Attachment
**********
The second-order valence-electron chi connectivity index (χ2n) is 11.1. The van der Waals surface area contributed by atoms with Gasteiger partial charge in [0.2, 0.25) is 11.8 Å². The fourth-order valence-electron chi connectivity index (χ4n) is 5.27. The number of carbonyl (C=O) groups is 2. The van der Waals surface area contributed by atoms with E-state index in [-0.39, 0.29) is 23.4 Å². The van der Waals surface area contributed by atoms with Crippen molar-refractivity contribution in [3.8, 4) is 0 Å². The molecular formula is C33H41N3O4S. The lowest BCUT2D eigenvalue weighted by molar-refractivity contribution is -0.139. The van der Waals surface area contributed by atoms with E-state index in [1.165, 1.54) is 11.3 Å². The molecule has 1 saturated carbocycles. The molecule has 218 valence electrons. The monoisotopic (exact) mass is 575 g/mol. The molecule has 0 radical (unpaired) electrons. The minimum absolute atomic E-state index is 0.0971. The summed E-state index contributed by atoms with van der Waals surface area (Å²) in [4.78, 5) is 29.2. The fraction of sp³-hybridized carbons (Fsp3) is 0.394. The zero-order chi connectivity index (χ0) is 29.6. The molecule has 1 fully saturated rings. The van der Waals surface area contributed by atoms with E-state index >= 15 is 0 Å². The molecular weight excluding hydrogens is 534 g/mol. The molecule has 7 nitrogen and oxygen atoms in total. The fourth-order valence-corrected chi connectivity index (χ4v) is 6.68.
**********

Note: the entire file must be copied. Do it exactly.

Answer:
The second-order valence-electron chi connectivity index (χ2n) is 11.1. The van der Waals surface area contributed by atoms with Gasteiger partial charge in [0.2, 0.25) is 11.8 Å². The fourth-order valence-electron chi connectivity index (χ4n) is 5.27. The number of carbonyl (C=O) groups is 2. The van der Waals surface area contributed by atoms with E-state index in [-0.39, 0.29) is 23.4 Å². The van der Waals surface area contributed by atoms with Crippen molar-refractivity contribution in [3.8, 4) is 0 Å². The molecular formula is C33H41N3O4S. The lowest BCUT2D eigenvalue weighted by molar-refractivity contribution is -0.139. The van der Waals surface area contributed by atoms with E-state index in [1.165, 1.54) is 11.3 Å². The molecule has 1 saturated carbocycles. The molecule has 218 valence electrons. The monoisotopic (exact) mass is 575 g/mol. The molecule has 0 radical (unpaired) electrons. The minimum absolute atomic E-state index is 0.0971. The summed E-state index contributed by atoms with van der Waals surface area (Å²) in [4.78, 5) is 29.2. The fraction of sp³-hybridized carbons (Fsp3) is 0.394. The zero-order chi connectivity index (χ0) is 29.6. The molecule has 1 fully saturated rings. The van der Waals surface area contributed by atoms with E-state index >= 15 is 0 Å². The molecular weight excluding hydrogens is 534 g/mol. The molecule has 7 nitrogen and oxygen atoms in total. The fourth-order valence-corrected chi connectivity index (χ4v) is 6.68.